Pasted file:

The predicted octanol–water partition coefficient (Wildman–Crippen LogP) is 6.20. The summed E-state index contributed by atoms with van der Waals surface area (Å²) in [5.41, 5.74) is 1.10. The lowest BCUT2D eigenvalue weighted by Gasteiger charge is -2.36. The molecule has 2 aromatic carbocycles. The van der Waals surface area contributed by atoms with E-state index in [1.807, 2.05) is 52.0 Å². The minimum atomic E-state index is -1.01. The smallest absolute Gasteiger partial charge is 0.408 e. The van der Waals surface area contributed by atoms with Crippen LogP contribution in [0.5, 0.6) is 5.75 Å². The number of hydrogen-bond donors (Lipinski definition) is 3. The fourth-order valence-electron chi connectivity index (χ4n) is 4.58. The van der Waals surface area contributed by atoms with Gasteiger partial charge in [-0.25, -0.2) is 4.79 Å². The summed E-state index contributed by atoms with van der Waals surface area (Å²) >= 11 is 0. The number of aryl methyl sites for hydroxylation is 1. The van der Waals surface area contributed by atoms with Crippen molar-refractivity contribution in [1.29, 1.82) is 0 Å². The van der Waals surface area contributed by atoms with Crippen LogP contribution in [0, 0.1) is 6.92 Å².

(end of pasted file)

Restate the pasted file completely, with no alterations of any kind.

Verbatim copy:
The predicted octanol–water partition coefficient (Wildman–Crippen LogP) is 6.20. The summed E-state index contributed by atoms with van der Waals surface area (Å²) in [5.41, 5.74) is 1.10. The lowest BCUT2D eigenvalue weighted by Gasteiger charge is -2.36. The molecule has 2 aromatic carbocycles. The van der Waals surface area contributed by atoms with E-state index in [1.807, 2.05) is 52.0 Å². The minimum atomic E-state index is -1.01. The smallest absolute Gasteiger partial charge is 0.408 e. The van der Waals surface area contributed by atoms with Crippen LogP contribution in [0.5, 0.6) is 5.75 Å². The number of hydrogen-bond donors (Lipinski definition) is 3. The fourth-order valence-electron chi connectivity index (χ4n) is 4.58. The van der Waals surface area contributed by atoms with Gasteiger partial charge in [-0.25, -0.2) is 4.79 Å². The summed E-state index contributed by atoms with van der Waals surface area (Å²) >= 11 is 0. The number of aryl methyl sites for hydroxylation is 1. The van der Waals surface area contributed by atoms with Crippen molar-refractivity contribution in [1.29, 1.82) is 0 Å². The van der Waals surface area contributed by atoms with Crippen LogP contribution in [0, 0.1) is 6.92 Å².